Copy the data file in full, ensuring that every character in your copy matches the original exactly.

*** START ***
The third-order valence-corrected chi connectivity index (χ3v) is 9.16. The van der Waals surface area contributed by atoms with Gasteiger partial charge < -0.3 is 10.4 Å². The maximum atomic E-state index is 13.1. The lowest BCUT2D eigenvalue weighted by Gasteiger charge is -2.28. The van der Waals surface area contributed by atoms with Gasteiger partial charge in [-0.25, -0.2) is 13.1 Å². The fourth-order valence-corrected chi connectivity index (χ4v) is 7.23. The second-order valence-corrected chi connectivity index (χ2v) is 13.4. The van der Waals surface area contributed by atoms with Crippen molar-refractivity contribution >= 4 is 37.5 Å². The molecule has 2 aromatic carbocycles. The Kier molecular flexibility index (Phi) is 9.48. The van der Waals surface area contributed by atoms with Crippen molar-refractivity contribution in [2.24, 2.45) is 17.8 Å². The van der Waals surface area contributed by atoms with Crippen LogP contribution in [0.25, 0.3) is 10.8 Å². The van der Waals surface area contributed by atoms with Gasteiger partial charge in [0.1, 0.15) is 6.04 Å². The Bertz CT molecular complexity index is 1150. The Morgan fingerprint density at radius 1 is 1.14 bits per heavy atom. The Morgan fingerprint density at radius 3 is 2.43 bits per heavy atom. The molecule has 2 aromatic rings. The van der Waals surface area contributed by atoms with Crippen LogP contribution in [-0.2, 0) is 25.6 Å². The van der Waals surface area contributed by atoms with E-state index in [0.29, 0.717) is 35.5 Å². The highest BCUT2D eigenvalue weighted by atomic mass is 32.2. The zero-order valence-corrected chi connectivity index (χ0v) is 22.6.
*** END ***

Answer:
The third-order valence-corrected chi connectivity index (χ3v) is 9.16. The van der Waals surface area contributed by atoms with Gasteiger partial charge < -0.3 is 10.4 Å². The maximum atomic E-state index is 13.1. The lowest BCUT2D eigenvalue weighted by Gasteiger charge is -2.28. The van der Waals surface area contributed by atoms with Gasteiger partial charge in [-0.25, -0.2) is 13.1 Å². The fourth-order valence-corrected chi connectivity index (χ4v) is 7.23. The second-order valence-corrected chi connectivity index (χ2v) is 13.4. The van der Waals surface area contributed by atoms with Crippen molar-refractivity contribution >= 4 is 37.5 Å². The molecule has 2 aromatic carbocycles. The Kier molecular flexibility index (Phi) is 9.48. The van der Waals surface area contributed by atoms with Crippen molar-refractivity contribution in [2.24, 2.45) is 17.8 Å². The van der Waals surface area contributed by atoms with Crippen LogP contribution in [0.25, 0.3) is 10.8 Å². The van der Waals surface area contributed by atoms with Gasteiger partial charge in [0.1, 0.15) is 6.04 Å². The Bertz CT molecular complexity index is 1150. The Morgan fingerprint density at radius 1 is 1.14 bits per heavy atom. The Morgan fingerprint density at radius 3 is 2.43 bits per heavy atom. The molecule has 2 aromatic rings. The van der Waals surface area contributed by atoms with Crippen LogP contribution in [-0.2, 0) is 25.6 Å². The van der Waals surface area contributed by atoms with E-state index in [0.29, 0.717) is 35.5 Å². The highest BCUT2D eigenvalue weighted by atomic mass is 32.2. The zero-order valence-corrected chi connectivity index (χ0v) is 22.6.